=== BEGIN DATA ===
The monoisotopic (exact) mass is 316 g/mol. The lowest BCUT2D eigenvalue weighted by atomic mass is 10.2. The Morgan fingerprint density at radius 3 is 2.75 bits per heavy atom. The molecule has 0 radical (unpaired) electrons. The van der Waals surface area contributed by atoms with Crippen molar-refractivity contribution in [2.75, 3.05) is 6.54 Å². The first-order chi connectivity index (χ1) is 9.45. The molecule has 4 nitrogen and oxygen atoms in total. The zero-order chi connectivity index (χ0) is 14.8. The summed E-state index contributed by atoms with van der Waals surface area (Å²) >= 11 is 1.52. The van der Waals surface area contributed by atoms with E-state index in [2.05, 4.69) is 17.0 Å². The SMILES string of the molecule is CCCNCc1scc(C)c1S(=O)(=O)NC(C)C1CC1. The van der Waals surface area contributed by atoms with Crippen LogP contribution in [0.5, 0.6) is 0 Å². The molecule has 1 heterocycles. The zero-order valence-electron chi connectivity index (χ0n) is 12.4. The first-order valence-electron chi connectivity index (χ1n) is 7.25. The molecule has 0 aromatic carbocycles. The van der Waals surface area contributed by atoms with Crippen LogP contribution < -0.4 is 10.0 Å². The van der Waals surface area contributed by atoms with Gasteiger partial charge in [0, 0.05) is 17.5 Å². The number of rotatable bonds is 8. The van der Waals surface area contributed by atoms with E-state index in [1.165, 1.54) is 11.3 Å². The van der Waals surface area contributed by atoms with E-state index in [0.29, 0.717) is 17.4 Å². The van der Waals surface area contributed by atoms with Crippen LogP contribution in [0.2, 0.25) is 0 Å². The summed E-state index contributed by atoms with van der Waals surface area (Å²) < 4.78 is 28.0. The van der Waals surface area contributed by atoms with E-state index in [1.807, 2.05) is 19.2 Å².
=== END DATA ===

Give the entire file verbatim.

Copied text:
The monoisotopic (exact) mass is 316 g/mol. The lowest BCUT2D eigenvalue weighted by atomic mass is 10.2. The Morgan fingerprint density at radius 3 is 2.75 bits per heavy atom. The molecule has 0 radical (unpaired) electrons. The van der Waals surface area contributed by atoms with Crippen molar-refractivity contribution in [2.75, 3.05) is 6.54 Å². The first-order chi connectivity index (χ1) is 9.45. The molecule has 4 nitrogen and oxygen atoms in total. The zero-order chi connectivity index (χ0) is 14.8. The summed E-state index contributed by atoms with van der Waals surface area (Å²) >= 11 is 1.52. The van der Waals surface area contributed by atoms with E-state index in [2.05, 4.69) is 17.0 Å². The SMILES string of the molecule is CCCNCc1scc(C)c1S(=O)(=O)NC(C)C1CC1. The van der Waals surface area contributed by atoms with Crippen LogP contribution in [0.5, 0.6) is 0 Å². The molecule has 1 heterocycles. The zero-order valence-electron chi connectivity index (χ0n) is 12.4. The first-order valence-electron chi connectivity index (χ1n) is 7.25. The molecule has 0 aromatic carbocycles. The van der Waals surface area contributed by atoms with Crippen LogP contribution < -0.4 is 10.0 Å². The van der Waals surface area contributed by atoms with Gasteiger partial charge in [0, 0.05) is 17.5 Å². The number of rotatable bonds is 8. The van der Waals surface area contributed by atoms with E-state index in [1.165, 1.54) is 11.3 Å². The van der Waals surface area contributed by atoms with E-state index in [0.29, 0.717) is 17.4 Å². The van der Waals surface area contributed by atoms with Crippen LogP contribution in [0.2, 0.25) is 0 Å². The summed E-state index contributed by atoms with van der Waals surface area (Å²) < 4.78 is 28.0. The van der Waals surface area contributed by atoms with E-state index in [1.807, 2.05) is 19.2 Å².